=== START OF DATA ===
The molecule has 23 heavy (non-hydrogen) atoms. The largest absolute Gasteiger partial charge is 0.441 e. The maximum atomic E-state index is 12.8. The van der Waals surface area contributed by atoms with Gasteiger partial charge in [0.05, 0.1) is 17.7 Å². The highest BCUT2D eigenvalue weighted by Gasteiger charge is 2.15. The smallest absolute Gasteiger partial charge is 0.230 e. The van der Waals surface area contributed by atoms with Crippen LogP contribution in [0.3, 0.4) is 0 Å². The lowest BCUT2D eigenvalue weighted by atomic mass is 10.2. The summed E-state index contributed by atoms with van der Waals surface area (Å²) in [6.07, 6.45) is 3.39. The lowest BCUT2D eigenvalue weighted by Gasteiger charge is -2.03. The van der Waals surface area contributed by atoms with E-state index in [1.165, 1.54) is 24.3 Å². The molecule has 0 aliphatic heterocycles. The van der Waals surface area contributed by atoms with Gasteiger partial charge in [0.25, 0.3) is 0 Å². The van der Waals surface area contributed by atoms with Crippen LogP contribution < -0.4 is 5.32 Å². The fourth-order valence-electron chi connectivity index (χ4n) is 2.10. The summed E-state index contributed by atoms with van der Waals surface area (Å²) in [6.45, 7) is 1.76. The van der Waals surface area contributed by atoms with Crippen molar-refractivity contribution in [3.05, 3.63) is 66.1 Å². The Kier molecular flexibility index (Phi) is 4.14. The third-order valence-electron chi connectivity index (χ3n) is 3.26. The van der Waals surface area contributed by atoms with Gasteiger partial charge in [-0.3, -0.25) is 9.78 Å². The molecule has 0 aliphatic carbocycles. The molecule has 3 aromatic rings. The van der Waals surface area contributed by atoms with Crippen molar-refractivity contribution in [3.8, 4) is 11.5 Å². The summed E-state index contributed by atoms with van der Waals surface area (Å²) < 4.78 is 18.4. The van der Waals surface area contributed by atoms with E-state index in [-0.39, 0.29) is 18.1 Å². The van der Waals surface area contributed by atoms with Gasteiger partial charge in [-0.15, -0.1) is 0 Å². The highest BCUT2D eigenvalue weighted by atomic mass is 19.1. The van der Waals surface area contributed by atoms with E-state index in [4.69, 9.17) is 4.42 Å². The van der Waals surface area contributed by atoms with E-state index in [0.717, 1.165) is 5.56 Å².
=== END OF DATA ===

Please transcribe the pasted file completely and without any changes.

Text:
The molecule has 23 heavy (non-hydrogen) atoms. The largest absolute Gasteiger partial charge is 0.441 e. The maximum atomic E-state index is 12.8. The van der Waals surface area contributed by atoms with Gasteiger partial charge in [0.05, 0.1) is 17.7 Å². The highest BCUT2D eigenvalue weighted by Gasteiger charge is 2.15. The smallest absolute Gasteiger partial charge is 0.230 e. The van der Waals surface area contributed by atoms with Crippen LogP contribution in [0.3, 0.4) is 0 Å². The lowest BCUT2D eigenvalue weighted by atomic mass is 10.2. The summed E-state index contributed by atoms with van der Waals surface area (Å²) in [6.07, 6.45) is 3.39. The lowest BCUT2D eigenvalue weighted by Gasteiger charge is -2.03. The van der Waals surface area contributed by atoms with E-state index in [1.165, 1.54) is 24.3 Å². The molecule has 0 aliphatic heterocycles. The van der Waals surface area contributed by atoms with Gasteiger partial charge in [0.25, 0.3) is 0 Å². The van der Waals surface area contributed by atoms with Crippen LogP contribution < -0.4 is 5.32 Å². The fourth-order valence-electron chi connectivity index (χ4n) is 2.10. The summed E-state index contributed by atoms with van der Waals surface area (Å²) in [6.45, 7) is 1.76. The van der Waals surface area contributed by atoms with Crippen molar-refractivity contribution in [3.05, 3.63) is 66.1 Å². The Kier molecular flexibility index (Phi) is 4.14. The third-order valence-electron chi connectivity index (χ3n) is 3.26. The van der Waals surface area contributed by atoms with Gasteiger partial charge in [-0.3, -0.25) is 9.78 Å². The molecule has 0 aliphatic carbocycles. The molecule has 3 aromatic rings. The van der Waals surface area contributed by atoms with Crippen molar-refractivity contribution in [3.8, 4) is 11.5 Å². The summed E-state index contributed by atoms with van der Waals surface area (Å²) < 4.78 is 18.4. The van der Waals surface area contributed by atoms with E-state index in [-0.39, 0.29) is 18.1 Å². The van der Waals surface area contributed by atoms with Gasteiger partial charge in [-0.15, -0.1) is 0 Å². The highest BCUT2D eigenvalue weighted by atomic mass is 19.1. The van der Waals surface area contributed by atoms with E-state index in [4.69, 9.17) is 4.42 Å². The van der Waals surface area contributed by atoms with E-state index in [0.717, 1.165) is 5.56 Å².